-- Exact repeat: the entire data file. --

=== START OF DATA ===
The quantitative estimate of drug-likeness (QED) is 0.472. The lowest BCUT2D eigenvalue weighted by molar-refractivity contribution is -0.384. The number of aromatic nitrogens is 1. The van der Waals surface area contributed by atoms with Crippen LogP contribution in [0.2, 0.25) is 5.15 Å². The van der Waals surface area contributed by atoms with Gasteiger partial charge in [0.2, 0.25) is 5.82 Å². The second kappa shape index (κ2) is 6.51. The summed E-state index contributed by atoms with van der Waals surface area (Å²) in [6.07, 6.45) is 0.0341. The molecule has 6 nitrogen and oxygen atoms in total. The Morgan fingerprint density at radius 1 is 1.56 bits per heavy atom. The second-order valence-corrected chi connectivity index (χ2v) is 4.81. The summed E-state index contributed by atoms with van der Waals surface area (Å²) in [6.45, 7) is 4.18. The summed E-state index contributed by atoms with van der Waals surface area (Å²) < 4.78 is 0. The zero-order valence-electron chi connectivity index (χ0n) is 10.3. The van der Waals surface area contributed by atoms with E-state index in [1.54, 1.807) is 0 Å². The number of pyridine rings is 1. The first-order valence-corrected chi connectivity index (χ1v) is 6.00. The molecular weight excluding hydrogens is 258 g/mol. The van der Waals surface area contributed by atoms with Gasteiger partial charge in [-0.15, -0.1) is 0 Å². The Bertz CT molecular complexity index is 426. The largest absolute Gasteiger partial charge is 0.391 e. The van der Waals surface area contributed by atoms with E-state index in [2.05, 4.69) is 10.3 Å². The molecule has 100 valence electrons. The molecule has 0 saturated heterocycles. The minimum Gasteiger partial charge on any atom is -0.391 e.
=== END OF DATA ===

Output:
The quantitative estimate of drug-likeness (QED) is 0.472. The lowest BCUT2D eigenvalue weighted by molar-refractivity contribution is -0.384. The number of aromatic nitrogens is 1. The van der Waals surface area contributed by atoms with Crippen LogP contribution in [0.2, 0.25) is 5.15 Å². The van der Waals surface area contributed by atoms with Gasteiger partial charge in [0.2, 0.25) is 5.82 Å². The second kappa shape index (κ2) is 6.51. The summed E-state index contributed by atoms with van der Waals surface area (Å²) in [6.07, 6.45) is 0.0341. The molecule has 6 nitrogen and oxygen atoms in total. The Morgan fingerprint density at radius 1 is 1.56 bits per heavy atom. The second-order valence-corrected chi connectivity index (χ2v) is 4.81. The summed E-state index contributed by atoms with van der Waals surface area (Å²) in [6.45, 7) is 4.18. The summed E-state index contributed by atoms with van der Waals surface area (Å²) < 4.78 is 0. The zero-order valence-electron chi connectivity index (χ0n) is 10.3. The van der Waals surface area contributed by atoms with E-state index in [1.54, 1.807) is 0 Å². The number of pyridine rings is 1. The first-order valence-corrected chi connectivity index (χ1v) is 6.00. The molecular weight excluding hydrogens is 258 g/mol. The van der Waals surface area contributed by atoms with Gasteiger partial charge in [-0.15, -0.1) is 0 Å². The Bertz CT molecular complexity index is 426. The largest absolute Gasteiger partial charge is 0.391 e. The van der Waals surface area contributed by atoms with E-state index in [2.05, 4.69) is 10.3 Å². The molecule has 100 valence electrons. The molecule has 0 saturated heterocycles. The minimum Gasteiger partial charge on any atom is -0.391 e.